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Napa health officer wants better COVID-19 distancing in parks, stores
Public Health

Napa health officer wants better COVID-19 distancing in parks, stores

Napa Farmers Market

Shoppers perused fruit and produce booths at the Napa Farmers Market in June 2017. Napa County's health officer said customers weren't practicing sufficient social distancing at last Saturday's market held at the CIA at Copia parking lot.

Napa County’s health leader wants local residents to step up their social distancing when hiking in parks and running “essential” errands such as shopping for food.

The county Board of Supervisors on Tuesday held what has become a weekly COVID-19 update. Dr. Karen Relucio, public health officer, addressed how the shelter-at-home order is going.

Residents are supposed to stay home for the most part under county and state orders to slow the spread of COVID-19. The county order allows people to go outside to exercise or shop for essentials as long they try to stay at least six feet away from others.

Relucio noted reports of people breaking social distancing norms at the region’s open space parks last weekend. As a result, some Bay Area counties are closing open space parks.

“I think it would be better to not go that direction,” she said. “If we’re going to be doing (shelter at home) for several weeks, people need an outlet. But also, it’s so important to practice discretion.”

Supervisor Ryan Gregory said Skyline Wilderness Park near the city of Napa and Moore Creek Park near Lake Hennessey were full this past weekend. People were doing such things as passing close to each other on trails, instead of moving back and providing space.

“Let’s not mess this up,” Gregory said. “I implore our public.”

County officials later said that signs will go up at county parks telling users to observe social distancing.

The Napa Farmers Market in the Copia parking lot last Saturday saw people mingling at close quarters. This hint of normalcy disturbed health officials. Relucio said she talked to farmers market organizers about spacing out booths and having fewer people enter into the shopping area at one time.

“There are ways to do this,” she said.

Supervisor Belia Ramos asked Relucio to recommend how people should go about doing such things as shopping for groceries. Grocery stores in the south county have become a dilemma in terms of maintaining social distancing, she said.

Some grocery stores allow only 10 people at a time to shop. Inside, cashiers should be using hand sanitizer frequently, as well as wiping down areas where food is placed on the conveyor belt or counter, Relucio said.

“People stand in line outside the grocery store and they are standing right next to each other,” she said. “That’s an area that really needs improvement ... and just making sure when you’re shopping inside the grocery store, you’re staying six feet apart. Be really intentional about it.”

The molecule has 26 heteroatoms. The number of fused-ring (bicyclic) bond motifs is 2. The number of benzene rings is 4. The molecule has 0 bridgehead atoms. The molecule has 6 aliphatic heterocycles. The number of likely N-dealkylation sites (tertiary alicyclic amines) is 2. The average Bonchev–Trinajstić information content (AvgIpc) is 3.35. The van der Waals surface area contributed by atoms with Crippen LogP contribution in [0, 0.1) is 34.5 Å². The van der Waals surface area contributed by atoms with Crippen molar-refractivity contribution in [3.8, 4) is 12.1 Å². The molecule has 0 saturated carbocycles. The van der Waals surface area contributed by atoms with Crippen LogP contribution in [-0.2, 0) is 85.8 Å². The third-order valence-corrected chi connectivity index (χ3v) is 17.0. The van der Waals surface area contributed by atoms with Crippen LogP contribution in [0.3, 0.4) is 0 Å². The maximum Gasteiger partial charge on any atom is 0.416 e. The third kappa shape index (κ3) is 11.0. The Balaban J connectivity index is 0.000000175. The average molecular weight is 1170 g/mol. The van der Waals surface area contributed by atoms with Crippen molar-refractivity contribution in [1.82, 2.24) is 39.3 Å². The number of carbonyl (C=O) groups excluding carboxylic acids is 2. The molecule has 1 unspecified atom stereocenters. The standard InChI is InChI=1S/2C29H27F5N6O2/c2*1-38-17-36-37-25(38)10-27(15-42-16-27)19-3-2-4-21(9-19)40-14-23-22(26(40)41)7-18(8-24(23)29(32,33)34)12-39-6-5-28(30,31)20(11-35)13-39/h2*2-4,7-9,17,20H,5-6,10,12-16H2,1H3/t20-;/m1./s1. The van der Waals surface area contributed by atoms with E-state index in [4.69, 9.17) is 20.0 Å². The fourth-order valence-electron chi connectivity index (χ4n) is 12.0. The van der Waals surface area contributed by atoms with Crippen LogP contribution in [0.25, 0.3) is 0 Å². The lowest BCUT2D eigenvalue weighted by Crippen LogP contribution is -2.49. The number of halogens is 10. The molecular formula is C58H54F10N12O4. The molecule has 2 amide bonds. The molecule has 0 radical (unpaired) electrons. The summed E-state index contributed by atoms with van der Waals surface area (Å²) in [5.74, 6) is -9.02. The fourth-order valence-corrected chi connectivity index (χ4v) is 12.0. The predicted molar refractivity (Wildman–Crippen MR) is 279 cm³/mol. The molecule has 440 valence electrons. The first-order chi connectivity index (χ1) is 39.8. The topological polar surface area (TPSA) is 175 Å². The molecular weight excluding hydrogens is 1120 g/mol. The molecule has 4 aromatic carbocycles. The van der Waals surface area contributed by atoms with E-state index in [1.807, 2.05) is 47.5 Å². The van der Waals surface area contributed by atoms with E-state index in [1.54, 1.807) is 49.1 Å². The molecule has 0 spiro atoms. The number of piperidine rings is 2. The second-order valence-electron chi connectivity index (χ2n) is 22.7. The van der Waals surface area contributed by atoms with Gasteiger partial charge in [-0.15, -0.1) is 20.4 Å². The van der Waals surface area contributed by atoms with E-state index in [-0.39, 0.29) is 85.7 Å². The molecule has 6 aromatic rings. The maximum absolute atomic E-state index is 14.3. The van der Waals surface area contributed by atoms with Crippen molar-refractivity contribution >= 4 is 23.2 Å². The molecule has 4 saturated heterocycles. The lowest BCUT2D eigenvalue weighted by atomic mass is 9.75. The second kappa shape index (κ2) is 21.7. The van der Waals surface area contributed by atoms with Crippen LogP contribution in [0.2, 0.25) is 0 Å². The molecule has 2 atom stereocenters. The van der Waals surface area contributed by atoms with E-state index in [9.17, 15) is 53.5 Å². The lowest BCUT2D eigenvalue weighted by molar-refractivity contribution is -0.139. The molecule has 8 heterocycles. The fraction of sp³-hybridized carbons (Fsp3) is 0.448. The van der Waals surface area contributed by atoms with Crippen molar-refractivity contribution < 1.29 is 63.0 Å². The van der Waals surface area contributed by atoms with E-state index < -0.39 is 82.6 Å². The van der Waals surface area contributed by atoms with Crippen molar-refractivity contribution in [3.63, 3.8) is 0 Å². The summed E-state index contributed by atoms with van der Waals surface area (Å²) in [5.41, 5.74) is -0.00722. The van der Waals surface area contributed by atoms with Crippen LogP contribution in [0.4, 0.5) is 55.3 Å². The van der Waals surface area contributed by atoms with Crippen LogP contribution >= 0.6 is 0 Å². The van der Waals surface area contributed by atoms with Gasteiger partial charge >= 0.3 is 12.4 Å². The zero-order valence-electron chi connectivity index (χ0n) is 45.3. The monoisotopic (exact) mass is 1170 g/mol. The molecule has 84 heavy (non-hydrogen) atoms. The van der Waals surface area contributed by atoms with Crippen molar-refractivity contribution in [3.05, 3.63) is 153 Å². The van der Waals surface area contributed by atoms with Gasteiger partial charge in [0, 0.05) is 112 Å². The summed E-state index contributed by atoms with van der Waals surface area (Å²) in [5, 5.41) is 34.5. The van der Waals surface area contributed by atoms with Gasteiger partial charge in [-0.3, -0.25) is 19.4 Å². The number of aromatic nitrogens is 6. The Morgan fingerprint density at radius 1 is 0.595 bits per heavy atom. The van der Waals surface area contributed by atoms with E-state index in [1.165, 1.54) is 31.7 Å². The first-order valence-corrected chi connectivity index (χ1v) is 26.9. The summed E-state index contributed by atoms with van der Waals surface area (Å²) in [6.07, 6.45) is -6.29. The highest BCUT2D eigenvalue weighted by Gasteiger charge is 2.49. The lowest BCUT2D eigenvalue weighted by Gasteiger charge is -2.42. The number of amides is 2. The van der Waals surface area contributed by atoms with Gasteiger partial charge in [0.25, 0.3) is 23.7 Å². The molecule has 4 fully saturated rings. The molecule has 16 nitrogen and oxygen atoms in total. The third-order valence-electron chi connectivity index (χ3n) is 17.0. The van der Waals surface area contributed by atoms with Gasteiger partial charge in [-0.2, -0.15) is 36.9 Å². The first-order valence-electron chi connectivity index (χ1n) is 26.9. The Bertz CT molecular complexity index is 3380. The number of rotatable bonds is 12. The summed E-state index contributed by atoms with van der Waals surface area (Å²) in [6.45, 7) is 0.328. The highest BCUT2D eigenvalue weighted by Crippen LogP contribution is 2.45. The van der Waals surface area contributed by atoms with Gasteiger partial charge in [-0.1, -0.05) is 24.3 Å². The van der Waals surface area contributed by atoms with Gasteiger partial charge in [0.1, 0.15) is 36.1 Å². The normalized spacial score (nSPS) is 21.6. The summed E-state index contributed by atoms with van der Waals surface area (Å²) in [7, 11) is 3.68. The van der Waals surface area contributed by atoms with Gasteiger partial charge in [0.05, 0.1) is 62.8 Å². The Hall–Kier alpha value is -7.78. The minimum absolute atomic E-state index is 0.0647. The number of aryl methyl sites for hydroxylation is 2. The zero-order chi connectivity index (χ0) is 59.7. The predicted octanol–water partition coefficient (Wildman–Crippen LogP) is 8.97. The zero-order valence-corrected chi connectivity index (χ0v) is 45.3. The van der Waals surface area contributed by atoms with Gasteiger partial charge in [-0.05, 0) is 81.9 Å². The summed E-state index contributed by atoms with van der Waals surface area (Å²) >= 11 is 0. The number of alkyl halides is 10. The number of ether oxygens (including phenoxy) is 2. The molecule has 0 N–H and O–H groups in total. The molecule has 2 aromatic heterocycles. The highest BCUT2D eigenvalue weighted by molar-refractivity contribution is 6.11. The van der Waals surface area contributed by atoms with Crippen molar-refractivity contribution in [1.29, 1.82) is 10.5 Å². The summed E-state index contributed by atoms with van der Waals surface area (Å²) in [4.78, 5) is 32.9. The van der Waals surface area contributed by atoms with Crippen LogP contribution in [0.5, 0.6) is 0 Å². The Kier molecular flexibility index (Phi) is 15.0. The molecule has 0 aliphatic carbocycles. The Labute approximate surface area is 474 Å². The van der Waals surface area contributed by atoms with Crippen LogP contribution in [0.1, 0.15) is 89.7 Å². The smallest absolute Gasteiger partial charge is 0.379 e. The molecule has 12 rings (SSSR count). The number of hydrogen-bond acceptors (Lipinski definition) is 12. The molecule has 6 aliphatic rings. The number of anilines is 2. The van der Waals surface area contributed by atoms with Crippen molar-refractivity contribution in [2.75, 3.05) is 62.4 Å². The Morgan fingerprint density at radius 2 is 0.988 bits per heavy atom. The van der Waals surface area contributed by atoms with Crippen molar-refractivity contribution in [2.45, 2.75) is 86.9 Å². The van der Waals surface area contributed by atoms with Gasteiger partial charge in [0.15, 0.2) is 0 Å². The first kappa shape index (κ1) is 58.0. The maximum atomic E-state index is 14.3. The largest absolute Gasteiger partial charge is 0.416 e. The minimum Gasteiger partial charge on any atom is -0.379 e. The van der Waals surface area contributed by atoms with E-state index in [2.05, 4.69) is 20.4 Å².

The best option would be delivery because then you are staying out of harm’s way, she said.

Relucio addressed how local hospitals can address a potential surge in patients because of COVID-19.

The county has to look at the entire continuum of care, from outpatient to skilled nursing to inpatient to intensive care. To be able to “surge,” the medical community is doing such things as postponing elective surgeries, she said.

The county anticipates there will be an overflow from the hospitals because of COVID-19. Plans are being made to open an alternative care site. That wouldn’t necessarily be within hospital grounds, but in an area with a large building where cots and medical equipment could be set up, Relucio said.

“I think what’s really important is that when a hospital is in surge, it’s not the matter of the number of beds, it’s the number of staffing you need in order to take care of the patients,” she said.

Conversations are going on about how more doctors and nurses in outpatient facilities can work in hospitals, she said. Mutual aid during a pandemic isn’t like it is during an earthquake or fire, because other areas are in the same situation.

Another question arising was how the county is caring for the homeless amid the COVID-19 pandemic.

The county is setting up an isolation and respite care facility, Housing and Homeless Services Director Molly Rattigan said. People with symptoms living at the homeless shelter, farmworkers housing center and other county congregate living facilities will go there.

Also, the county plans use a motel to isolate homeless people who are at high risk for COVID-19 because of age or chronic medical condition, she said.

Relucio gave the latest COVID-19 statistics as of Tuesday. The world had more than 390,000 cases and more than 17,000 deaths. The United States had more than 46,000 cases and 590 deaths. California had 2,200 cases and 43 deaths.

Napa County had done 116 tests and announced its third case Tuesday. Forty-one people were under investigation, meaning they had symptoms and were being tested. In addition, the county had identified 23 people who had contacts with COVID-19 patients. They will be quarantined or asked to self-isolate, depending on the case.

Editor’s Note: Because of the health implications of the COVID-19 virus, this article is being made available free to subscribers and non-subscribers alike. If you’d like to join us in supporting the mission of local journalism, please visit napavalleyregister.com/members/join/.

You can reach Barry Eberling at 256-2253 or beberling@napanews.com.

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Napa County Reporter

Barry Eberling covers Napa County government, transportation, the environment and general assignments. He has worked for the Napa Valley Register since fall 2014 and previously worked 27 years for the Daily Republic of Fairfield.

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